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Connecting a Global Flood with the Mystery of Mankind's Ancient Past (cont.)
By David Warner Mathisen

Not only does this theory explain the same geological features which the plate tectonic theory tries to explain, and does it in a way which explains geological mysteries that tectonics has difficulties explaining, but it also appears to throw light on many mysterious aspects of mankind’s ancient past. For example, it is no doubt well-known to readers of this website that many ancient monuments are very precisely aligned with celestial phenomena (such as the rise or transit of important stars or constellations), solar stations (such as the rising or setting of the sun on the equinoxes, solstices, or cross-quarter days), and occasionally with significant points on the lunar cycle, or with the cardinal directions (the Great Pyramid being a notable example of alignment with cardinal directions as well as with celestial phenomena). Many of these ancient monuments are thousands of years old. If the theory of plate tectonics is correct, proposing as it does that continental plates often move an inch a year (sometimes more, sometimes less), how is it possible that any of these alignments are still intact? At an inch a year, the Great Pyramid, Stonehenge, and the megalithic temples on Malta would have drifted hundreds of feet, and yet all of them still display astronomical alignments, solar alignments, cardinal direction alignments, or a combination of the above. The hydroplate theory argues that the plates did slide, but that they did so once, and that they are no longer drifting about the way the tectonic theory says they are. They do continue to shift on occasion (which is one cause of earthquakes, especially in those areas next to the Pacific basin), but they do not drift. The monuments mentioned above, of course, were built after the cataclysmic flood, and hence supporters of the hydroplate theory are not surprised that they are still aligned.

This question of the ongoing alignments of ancient monuments is just one example of the intersection of geological theory and ancient human history, and an example of the importance of examining the two in conjunction with one another, because they are intimately connected. Another example is the explanation of the sedimentary layers found around the globe. Conventional theory holds that these were laid down over hundreds of millions of years, but the hydroplate theory argues that they were laid down during the flood event. In fact, many geological features seem to indicate that these layers were all soft and pliable when force was applied to create buckling or folding of these layers, which is consistent with the hydroplate theory and not with a theory of millions of years (in which case the layers would be brittle and would not exhibit the graceful curves and folds seen in many places on earth). Of course, if the strata were all laid down during the flood event, then the assumption that fossils (including human fossils) found in certain layers must be extremely old may well be completely incorrect. Strangely, even alternative researchers who reject the conventional explanations typically assume that human fossils or artifacts found in strata associated with great age are evidence that modern humans have been around for hundreds of millions of years, instead of considering the possibility that perhaps the strata are younger than the conventional theorists assume.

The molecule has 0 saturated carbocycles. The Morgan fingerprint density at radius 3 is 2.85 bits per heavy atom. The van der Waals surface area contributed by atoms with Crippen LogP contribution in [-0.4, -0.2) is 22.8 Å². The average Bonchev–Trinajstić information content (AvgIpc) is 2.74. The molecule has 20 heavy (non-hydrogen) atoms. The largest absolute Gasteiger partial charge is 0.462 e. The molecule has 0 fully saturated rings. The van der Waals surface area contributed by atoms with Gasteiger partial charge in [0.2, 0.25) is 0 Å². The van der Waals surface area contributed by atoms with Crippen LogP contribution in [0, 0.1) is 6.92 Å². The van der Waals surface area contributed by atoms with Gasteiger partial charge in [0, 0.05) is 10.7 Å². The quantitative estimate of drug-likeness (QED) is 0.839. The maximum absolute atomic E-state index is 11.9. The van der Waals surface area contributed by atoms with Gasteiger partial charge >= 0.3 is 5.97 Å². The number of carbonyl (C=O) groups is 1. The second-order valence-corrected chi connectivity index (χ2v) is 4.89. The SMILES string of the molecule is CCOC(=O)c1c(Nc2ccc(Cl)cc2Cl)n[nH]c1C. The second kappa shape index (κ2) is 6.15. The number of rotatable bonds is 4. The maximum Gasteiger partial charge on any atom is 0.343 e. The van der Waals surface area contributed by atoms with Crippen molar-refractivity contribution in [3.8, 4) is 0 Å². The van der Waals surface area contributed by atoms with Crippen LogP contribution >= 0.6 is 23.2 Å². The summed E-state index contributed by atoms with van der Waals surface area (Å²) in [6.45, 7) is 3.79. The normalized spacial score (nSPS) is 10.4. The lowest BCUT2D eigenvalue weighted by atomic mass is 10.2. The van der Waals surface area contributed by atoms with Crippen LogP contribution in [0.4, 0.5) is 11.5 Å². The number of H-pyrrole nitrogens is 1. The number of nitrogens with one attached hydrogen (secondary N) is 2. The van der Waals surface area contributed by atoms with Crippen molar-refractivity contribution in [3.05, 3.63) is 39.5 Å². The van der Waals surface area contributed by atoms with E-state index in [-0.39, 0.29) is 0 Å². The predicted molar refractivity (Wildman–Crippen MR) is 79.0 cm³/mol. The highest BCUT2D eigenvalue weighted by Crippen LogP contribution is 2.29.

The hydroplate theory argues that the thickening of the continental plates at the end of the flood (when they ground to a halt) could have altered the rotational alignment of the earth. By far the thickest of the continents is found in the region of the Himalayas, home to the highest mountains on the globe. If this region was formed rapidly during a catastrophic event (as the hydroplate theory argues that it was), it would have acted like a big lead weight slapped onto the side of the spinning earth. The laws of physics would argue that this weight would want to move towards the equator by the principle of centrifugal force (if you spin a weight on a string around your head, it will naturally want to spin straight outwards). The Himalayas would have pulled towards the equator, but the bulge of the earth’s extra mass at the equator (the “spare tire” of mass at the equator, also caused by centrifugal force) would have acted to counterbalance this motion, and a kind of “tug-of-war” would have ensued. It was a tug-of-war which the larger equatorial bulge would have ultimately won, but not without a compromise, and in the process the entire earth would have rotated as much as 35o to 45o, moving the areas that were formerly at the poles to new latitudes, and swinging land that had been in temperate latitudes up to the Arctic and down to the Antarctic. This side-effect of the global flood would explain the anomalous fossils of the far north and far south, and it would also explain the submarine feature at the bottom of the Indian Ocean known as Ninety East Ridge, which points generally towards the Himalayas and which is an important supporting piece of evidence for this aspect of the theory.

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